After graduating from the Bauhaus (an esteemed art school in Germany), Marcel Breuer began working in Berlin before moving to the US in 1937; he eventually opened up his own practice in 1946. It was his Wassily Chair, named after Russian painter Wassily Kandinsky, that earned him recognition. A clean break from the more traditional heavy furniture designs at the time, the Wassily Chair’s light frame was inspired by the smooth tubular steel more so used for bicycles, a forward-thinking style that ultimately embodied his Bauhaus roots.
Charlotte Perriand (1903-1999)
Although first denied to assist Le Corbusier, Charlotte Perriand’s tenacity would earn her a well-deserved spot at the furniture design studio where she was an influential partner in developing Corbusier’s chair collection, with standout pieces such as the Grand Confort. After leaving Corbusier’s studio in 1937, the French designer and architect would continue to develop her designs with a careful aesthetic by applying a variety of materials to her practice.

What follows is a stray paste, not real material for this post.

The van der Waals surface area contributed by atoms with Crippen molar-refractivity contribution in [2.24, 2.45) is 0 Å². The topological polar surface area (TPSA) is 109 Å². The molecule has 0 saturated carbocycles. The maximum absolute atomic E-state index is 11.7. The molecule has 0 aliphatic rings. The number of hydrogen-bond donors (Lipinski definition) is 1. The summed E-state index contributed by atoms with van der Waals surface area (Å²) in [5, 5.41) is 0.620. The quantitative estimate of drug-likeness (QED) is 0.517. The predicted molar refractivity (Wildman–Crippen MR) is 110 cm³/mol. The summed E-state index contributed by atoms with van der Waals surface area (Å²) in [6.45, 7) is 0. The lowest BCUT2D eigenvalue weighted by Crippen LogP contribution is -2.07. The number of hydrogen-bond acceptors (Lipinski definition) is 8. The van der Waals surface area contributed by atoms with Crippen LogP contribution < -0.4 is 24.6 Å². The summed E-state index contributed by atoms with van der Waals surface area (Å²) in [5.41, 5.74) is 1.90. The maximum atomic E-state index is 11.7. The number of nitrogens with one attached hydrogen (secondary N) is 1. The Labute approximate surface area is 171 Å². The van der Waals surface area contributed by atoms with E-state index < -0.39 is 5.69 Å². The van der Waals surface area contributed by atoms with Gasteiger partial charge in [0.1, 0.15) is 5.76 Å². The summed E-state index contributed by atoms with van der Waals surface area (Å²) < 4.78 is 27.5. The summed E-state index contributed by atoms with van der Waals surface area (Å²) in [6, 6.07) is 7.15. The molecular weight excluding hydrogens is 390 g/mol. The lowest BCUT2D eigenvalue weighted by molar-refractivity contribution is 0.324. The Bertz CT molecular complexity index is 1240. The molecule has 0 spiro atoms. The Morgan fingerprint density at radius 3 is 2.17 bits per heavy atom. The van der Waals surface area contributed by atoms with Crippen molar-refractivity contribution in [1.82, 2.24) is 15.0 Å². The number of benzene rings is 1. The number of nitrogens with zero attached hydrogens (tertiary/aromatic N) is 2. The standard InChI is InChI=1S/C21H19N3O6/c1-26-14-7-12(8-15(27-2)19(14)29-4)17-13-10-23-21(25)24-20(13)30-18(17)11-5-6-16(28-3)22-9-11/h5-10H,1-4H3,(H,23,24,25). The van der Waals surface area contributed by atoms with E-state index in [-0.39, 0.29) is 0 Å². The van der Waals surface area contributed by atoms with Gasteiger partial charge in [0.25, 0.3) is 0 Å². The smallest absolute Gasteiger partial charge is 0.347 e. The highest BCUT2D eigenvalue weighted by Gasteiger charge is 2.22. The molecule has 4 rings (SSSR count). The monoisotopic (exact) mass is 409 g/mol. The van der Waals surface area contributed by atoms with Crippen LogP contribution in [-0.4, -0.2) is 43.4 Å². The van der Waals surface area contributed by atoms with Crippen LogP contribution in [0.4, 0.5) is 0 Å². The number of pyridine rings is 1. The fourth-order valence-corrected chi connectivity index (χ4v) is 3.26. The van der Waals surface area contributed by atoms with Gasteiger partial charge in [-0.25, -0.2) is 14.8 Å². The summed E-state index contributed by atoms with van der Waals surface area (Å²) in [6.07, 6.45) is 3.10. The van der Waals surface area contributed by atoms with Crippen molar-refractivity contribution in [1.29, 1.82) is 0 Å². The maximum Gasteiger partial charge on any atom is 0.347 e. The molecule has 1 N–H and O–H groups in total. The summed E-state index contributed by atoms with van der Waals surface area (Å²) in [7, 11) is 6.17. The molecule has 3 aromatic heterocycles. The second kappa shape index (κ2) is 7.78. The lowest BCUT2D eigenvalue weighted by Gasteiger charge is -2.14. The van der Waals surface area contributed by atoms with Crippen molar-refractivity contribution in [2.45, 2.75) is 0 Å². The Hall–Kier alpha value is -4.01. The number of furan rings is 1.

Charles and Ray Eames (Charles, 1907-1978 & Ray, 1912-1988)
Charles and Ray Eames dominated the furniture design scene in the US from the early 1950s to the 1970s, and they are most known for their Eames Lounge and Ottoman chairs. Although the duo spanned into other artistic projects such as photography, film and other architectural ventures, the power couple is renowned for their significant contributions in creating modern works within the US. The furniture design of Charles and Ray Eames would serve as inspiration for other leading designers during their time.
Vico Magistretti (1920-2006)
Inspired by architect Ernesto Nathan Rogers, Vico Magistretti began his design career by developing urban projects within the city of Milan. He made the move from industrial design to furniture in the 1950s and developed his career through partnering with numerous furniture companies. Magistretti is regarded as one of the leading Italian furniture designers of the mid-20th century as he received accolades for his work, including two Golden Compass Awards and a Gold Medal of the Chartered Society of Industrial Artists & Designers. A selection of his work is also featured at the MoMA in New York.